DISCOVER LAMAR: How Lamar got its name

The Honorable Lucius Quintus Cincinnatus Lamar (1825-1893), was born in Putnam County, Georgia, before achieving prominence in Mississippi. FILE PHOTO

By O.L. Warr

from “Darlingtoniana” 

Lamar is the youngest town in Darlington County. Farm lands in the area were the latest to be cleared and its site did not lie on any of the antebellum stagecoach routes. 

It developed as a trading post for the early timber and turpentine workers who started the slow clearing of pine forest thereabouts. For a time, in its earliest years, the area was designated (for reasons that have obviously been applied to many developing settlements) as “The Devil’s Woodyard”.

Later, it took on the more dignified and distinctive title of Mim’s Crossroads, from the surname of its leading merchant of the day. As early as 1856, the name “Lisbon” had been adopted. On March 13, 1872, during the era of Reconstruction, a charger was granted to the citizens of the locality and the town bore the name “Lisbon”.

In 1886, the name of Lisbon disappeared from the map and “Lamar” appeared in its stead. The town bears the name of an illustrious son of Mississippi – Lucius Quintus Cincinnatus Lamar, a southern leader before, during and for long after the Civil War. Although born in Putnam County, Georgia, Lamar achieved prominence while living in Mississippi. At the time of its naming, he was Secretary of the Interior in Pres. Grover Cleveland’s cabinet and, later, served as a Justice of the United States Supreme Court.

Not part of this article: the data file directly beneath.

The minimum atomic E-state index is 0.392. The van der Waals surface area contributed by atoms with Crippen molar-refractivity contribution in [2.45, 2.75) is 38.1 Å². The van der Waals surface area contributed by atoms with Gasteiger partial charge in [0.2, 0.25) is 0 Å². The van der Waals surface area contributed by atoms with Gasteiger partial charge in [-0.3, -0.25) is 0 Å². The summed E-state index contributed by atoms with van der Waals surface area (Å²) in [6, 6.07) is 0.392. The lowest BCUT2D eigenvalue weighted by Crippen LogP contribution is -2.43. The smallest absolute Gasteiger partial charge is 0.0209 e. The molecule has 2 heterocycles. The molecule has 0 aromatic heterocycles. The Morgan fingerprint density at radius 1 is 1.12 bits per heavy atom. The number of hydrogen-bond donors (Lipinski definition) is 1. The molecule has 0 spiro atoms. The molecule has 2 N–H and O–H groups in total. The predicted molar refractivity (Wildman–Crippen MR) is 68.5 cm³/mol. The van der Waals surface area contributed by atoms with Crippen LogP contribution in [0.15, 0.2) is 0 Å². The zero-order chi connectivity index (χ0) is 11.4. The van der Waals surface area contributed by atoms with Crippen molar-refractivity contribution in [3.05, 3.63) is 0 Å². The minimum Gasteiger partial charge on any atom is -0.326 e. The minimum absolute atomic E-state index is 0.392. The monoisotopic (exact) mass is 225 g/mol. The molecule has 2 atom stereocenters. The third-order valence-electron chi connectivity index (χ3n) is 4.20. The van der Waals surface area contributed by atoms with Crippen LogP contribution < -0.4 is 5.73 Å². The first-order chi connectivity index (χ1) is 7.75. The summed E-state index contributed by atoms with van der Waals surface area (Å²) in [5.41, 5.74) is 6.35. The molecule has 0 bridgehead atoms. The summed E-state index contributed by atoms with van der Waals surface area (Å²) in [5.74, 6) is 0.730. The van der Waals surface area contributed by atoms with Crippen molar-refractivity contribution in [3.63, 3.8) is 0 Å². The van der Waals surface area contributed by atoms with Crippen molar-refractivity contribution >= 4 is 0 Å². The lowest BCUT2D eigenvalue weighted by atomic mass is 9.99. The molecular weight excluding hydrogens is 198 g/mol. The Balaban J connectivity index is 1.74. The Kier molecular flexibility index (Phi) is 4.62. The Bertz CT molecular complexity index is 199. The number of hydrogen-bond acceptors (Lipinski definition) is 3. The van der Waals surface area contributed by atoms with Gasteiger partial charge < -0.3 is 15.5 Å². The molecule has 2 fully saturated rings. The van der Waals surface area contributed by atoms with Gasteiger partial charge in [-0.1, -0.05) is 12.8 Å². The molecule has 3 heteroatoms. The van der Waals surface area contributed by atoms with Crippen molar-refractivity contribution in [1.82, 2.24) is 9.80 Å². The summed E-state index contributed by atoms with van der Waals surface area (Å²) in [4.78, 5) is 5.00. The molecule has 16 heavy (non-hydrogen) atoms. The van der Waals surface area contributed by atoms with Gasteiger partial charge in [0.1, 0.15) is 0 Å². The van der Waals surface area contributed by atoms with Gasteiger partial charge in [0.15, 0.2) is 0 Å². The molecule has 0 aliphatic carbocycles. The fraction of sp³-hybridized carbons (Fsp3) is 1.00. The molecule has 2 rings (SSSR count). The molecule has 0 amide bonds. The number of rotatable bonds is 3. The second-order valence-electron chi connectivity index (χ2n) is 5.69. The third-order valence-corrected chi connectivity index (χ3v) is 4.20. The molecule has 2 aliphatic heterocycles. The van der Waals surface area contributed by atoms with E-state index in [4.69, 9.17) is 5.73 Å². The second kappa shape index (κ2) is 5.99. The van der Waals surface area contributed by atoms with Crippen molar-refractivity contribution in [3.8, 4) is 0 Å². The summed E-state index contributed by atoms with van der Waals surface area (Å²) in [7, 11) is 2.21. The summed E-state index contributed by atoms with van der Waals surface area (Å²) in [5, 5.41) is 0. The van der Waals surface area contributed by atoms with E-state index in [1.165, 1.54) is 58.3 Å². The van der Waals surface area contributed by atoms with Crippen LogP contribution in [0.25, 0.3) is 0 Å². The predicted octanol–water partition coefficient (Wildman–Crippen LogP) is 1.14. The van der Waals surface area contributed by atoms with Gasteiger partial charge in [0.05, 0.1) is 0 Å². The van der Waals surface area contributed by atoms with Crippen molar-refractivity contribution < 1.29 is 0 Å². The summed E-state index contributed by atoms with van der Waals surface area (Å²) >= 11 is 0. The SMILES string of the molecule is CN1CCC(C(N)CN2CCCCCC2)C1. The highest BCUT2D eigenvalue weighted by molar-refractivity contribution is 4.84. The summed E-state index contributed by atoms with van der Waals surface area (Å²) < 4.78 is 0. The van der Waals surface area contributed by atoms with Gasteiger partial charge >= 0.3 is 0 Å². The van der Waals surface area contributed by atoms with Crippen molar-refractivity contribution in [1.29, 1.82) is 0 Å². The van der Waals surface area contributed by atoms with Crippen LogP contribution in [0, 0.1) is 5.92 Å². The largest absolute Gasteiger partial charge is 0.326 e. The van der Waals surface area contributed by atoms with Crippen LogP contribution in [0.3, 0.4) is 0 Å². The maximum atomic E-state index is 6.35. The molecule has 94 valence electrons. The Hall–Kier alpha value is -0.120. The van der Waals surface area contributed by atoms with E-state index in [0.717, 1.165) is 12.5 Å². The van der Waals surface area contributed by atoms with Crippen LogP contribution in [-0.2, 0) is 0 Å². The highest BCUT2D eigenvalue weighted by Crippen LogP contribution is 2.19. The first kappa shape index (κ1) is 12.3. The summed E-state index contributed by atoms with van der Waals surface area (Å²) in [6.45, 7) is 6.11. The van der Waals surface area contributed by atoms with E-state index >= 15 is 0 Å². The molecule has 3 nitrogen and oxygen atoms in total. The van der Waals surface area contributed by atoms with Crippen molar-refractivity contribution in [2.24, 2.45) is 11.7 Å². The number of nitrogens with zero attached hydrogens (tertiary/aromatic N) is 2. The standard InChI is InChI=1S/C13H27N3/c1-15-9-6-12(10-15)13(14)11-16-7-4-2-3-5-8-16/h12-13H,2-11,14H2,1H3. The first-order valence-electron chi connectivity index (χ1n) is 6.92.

The first railroad, the “Charleston, Sumter & Northern”, was constructed into Lamar during 1891. With the prospect of approaching rail service, the citizens of the town applied for a new charter under the new name of “Lamar”. The charter was granted to them by an Act of the South Carolina Legislature and approved December 25, 1890.

As a result of changing modes of transportation, the railroad which helped to build the town, as well as a later rail line, have disappeared. Trucks on hard-surfaced highways have replaced both.

Though primarily an agricultural town since its beginning, Lamar has lately joined in the trend toward being an industrial outlet for the energies of its citizens.

Author: Stephan Drew

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